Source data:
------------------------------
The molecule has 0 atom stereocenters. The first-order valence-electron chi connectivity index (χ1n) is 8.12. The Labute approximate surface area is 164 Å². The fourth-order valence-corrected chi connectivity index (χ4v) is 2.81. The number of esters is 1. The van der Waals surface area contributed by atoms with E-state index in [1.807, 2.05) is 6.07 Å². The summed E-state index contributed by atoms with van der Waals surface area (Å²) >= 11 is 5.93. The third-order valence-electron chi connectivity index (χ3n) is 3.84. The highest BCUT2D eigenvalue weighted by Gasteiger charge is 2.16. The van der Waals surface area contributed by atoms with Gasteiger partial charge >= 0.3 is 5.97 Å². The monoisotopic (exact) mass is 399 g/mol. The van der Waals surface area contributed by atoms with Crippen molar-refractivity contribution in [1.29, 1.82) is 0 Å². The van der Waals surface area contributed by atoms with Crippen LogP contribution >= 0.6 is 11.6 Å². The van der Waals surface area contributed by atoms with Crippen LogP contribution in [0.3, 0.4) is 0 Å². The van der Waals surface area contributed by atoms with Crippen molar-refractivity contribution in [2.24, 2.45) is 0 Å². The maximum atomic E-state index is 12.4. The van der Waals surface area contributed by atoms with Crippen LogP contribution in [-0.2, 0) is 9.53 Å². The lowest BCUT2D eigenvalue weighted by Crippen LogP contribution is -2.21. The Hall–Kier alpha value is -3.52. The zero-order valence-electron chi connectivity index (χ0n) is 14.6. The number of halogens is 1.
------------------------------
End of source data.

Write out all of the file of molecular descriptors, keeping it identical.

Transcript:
The molecule has 0 atom stereocenters. The first-order valence-electron chi connectivity index (χ1n) is 8.12. The Labute approximate surface area is 164 Å². The fourth-order valence-corrected chi connectivity index (χ4v) is 2.81. The number of esters is 1. The van der Waals surface area contributed by atoms with E-state index in [1.807, 2.05) is 6.07 Å². The summed E-state index contributed by atoms with van der Waals surface area (Å²) >= 11 is 5.93. The third-order valence-electron chi connectivity index (χ3n) is 3.84. The highest BCUT2D eigenvalue weighted by Gasteiger charge is 2.16. The van der Waals surface area contributed by atoms with Gasteiger partial charge >= 0.3 is 5.97 Å². The monoisotopic (exact) mass is 399 g/mol. The van der Waals surface area contributed by atoms with Crippen molar-refractivity contribution in [1.29, 1.82) is 0 Å². The van der Waals surface area contributed by atoms with Crippen LogP contribution >= 0.6 is 11.6 Å². The van der Waals surface area contributed by atoms with Crippen LogP contribution in [0.3, 0.4) is 0 Å². The van der Waals surface area contributed by atoms with Crippen molar-refractivity contribution in [2.24, 2.45) is 0 Å². The maximum atomic E-state index is 12.4. The van der Waals surface area contributed by atoms with Crippen LogP contribution in [-0.2, 0) is 9.53 Å². The lowest BCUT2D eigenvalue weighted by Crippen LogP contribution is -2.21. The Hall–Kier alpha value is -3.52. The zero-order valence-electron chi connectivity index (χ0n) is 14.6. The number of halogens is 1.